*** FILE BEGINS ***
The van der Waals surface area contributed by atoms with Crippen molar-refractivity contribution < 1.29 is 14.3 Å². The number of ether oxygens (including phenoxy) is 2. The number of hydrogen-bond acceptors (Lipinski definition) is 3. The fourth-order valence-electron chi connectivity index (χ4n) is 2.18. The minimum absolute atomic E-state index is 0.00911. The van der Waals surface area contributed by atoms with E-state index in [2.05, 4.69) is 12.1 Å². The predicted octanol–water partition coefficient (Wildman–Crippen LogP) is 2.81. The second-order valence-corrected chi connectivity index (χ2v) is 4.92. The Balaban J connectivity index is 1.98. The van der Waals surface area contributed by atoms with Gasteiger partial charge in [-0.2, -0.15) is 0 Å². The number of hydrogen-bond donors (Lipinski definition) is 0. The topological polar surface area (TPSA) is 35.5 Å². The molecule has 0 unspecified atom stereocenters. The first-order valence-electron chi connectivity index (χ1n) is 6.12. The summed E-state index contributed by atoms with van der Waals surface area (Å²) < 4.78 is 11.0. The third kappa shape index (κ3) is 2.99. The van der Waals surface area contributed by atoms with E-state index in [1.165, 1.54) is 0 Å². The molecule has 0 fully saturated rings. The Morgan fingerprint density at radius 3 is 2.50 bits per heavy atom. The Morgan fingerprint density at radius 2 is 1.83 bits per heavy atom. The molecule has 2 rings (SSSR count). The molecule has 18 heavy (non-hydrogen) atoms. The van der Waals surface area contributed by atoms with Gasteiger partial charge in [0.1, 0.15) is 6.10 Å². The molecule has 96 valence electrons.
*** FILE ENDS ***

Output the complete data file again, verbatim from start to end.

The van der Waals surface area contributed by atoms with Crippen molar-refractivity contribution < 1.29 is 14.3 Å². The number of ether oxygens (including phenoxy) is 2. The number of hydrogen-bond acceptors (Lipinski definition) is 3. The fourth-order valence-electron chi connectivity index (χ4n) is 2.18. The minimum absolute atomic E-state index is 0.00911. The van der Waals surface area contributed by atoms with E-state index in [2.05, 4.69) is 12.1 Å². The predicted octanol–water partition coefficient (Wildman–Crippen LogP) is 2.81. The second-order valence-corrected chi connectivity index (χ2v) is 4.92. The Balaban J connectivity index is 1.98. The van der Waals surface area contributed by atoms with Gasteiger partial charge in [-0.2, -0.15) is 0 Å². The number of hydrogen-bond donors (Lipinski definition) is 0. The topological polar surface area (TPSA) is 35.5 Å². The molecule has 0 unspecified atom stereocenters. The first-order valence-electron chi connectivity index (χ1n) is 6.12. The summed E-state index contributed by atoms with van der Waals surface area (Å²) < 4.78 is 11.0. The third kappa shape index (κ3) is 2.99. The van der Waals surface area contributed by atoms with E-state index in [1.165, 1.54) is 0 Å². The molecule has 0 fully saturated rings. The Morgan fingerprint density at radius 3 is 2.50 bits per heavy atom. The Morgan fingerprint density at radius 2 is 1.83 bits per heavy atom. The molecule has 2 rings (SSSR count). The molecule has 18 heavy (non-hydrogen) atoms. The van der Waals surface area contributed by atoms with Gasteiger partial charge in [0.1, 0.15) is 6.10 Å². The molecule has 96 valence electrons.